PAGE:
It was 9:00 am and the phone rang. The boutique firm’s long-time secretary sat at her desk with her head buried secretly in a romance novel. Of course, despite any formal training she wasn’t just the secretary. She was also the paralegal, the accountant, and the office manager. Honestly, she was the glue that held the firm together. And in her raspy southern voice—a combination of two ex-husbands, four kids, and a small factory of Marlboro Lights—she announced, “Law Office.”

The soft, intimidated voice on the other end replied, “I’d like to speak to a lawyer, please.”

“Regarding what?”

If the multi-talented employee had learned anything over the last 30 years it was that she controlled the phones. Judgment was cast upon each caller as she determined who made it through to the next round.

The young voice on the other end fired away: “This past year I made my first mistake . . . Well, actually, it was my second mistake, but I don’t consider my first-born child to be a mistake now. Anyway, needing makeup, I took some from Target. Not wanting my parents to find out, I pled guilty and paid a fine on the first court date. Now, I can’t escape it. School applications ask about it, apartment complexes ask about it, employers ask about it. I was young. I was dumb. But I don’t feel like I should be punished forever. I don’t feel like my child should be punished forever, either.”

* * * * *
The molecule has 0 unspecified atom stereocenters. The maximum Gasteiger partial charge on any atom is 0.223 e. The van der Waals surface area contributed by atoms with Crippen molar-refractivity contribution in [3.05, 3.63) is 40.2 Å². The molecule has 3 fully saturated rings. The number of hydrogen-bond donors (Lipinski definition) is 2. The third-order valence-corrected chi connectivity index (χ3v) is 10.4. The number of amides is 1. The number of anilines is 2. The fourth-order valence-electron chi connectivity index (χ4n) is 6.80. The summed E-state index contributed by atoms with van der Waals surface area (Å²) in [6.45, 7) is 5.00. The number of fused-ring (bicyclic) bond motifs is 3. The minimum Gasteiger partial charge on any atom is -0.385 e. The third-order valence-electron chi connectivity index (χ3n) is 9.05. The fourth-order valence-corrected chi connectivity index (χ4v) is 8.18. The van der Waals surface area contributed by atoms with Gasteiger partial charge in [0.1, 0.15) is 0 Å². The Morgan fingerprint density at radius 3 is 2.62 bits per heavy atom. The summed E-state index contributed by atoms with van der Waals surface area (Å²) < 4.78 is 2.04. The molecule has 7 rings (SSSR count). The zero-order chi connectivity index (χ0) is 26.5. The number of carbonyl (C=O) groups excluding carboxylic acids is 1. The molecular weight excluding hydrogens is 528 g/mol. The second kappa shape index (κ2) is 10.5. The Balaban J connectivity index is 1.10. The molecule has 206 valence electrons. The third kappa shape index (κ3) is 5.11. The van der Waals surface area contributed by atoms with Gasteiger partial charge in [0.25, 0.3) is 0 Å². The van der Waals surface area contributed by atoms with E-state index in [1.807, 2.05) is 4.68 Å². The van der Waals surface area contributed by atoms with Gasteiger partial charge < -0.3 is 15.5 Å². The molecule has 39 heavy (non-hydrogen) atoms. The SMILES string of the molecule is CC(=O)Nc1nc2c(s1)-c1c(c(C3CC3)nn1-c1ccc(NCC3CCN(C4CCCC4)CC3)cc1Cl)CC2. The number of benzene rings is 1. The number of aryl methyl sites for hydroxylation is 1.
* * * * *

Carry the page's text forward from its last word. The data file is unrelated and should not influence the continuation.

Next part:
Adding therapist to her growing list of office duties, the secretary gently replied: “Slow-down. Take a breath. Breathe.”

“Sorry,” the caller said. “But is there anything that can be done?”

* * * *

Until recently the answer was simple. Short of a governor’s pardon, a person with a previous conviction had almost no options. That began to change, however, in the last legislative session. Lawmakers took a much-needed two-step in the right direction by re-writing sections of the Texas Government Code applicable to nondisclosures.1 These amendments walked quietly amid the legal community while other legislation, such as open-carry, received all the press and attention. But under the new nondisclosure provisions, relief was now possible for Texans burdened with a modern-day scarlet letter in the shape of a C.

* * * *

“Hold please,” the secretary continued.

The long-time employee knew the answer but wasn’t paid enough to provide it. She had always wanted to attend law school. However, her family’s demands gave way. Marrying rich provided her a quicker, albeit temporary, path to a lavish lifestyle. Sadly, that path was consumed by her ex’s secretive gambling addiction.

The secretary then patched the young caller through to the next round.

The grey-haired lawyer picked up the phone. On the grind for over 40 years, he had contemplated retirement, then retired, then un-retired. Now he was thinking about retirement again. But he knew better. He knew he never would. He just didn’t like the ending to that story.

After being quickly briefed, the lawyer reached for his updated nondisclosure checklist.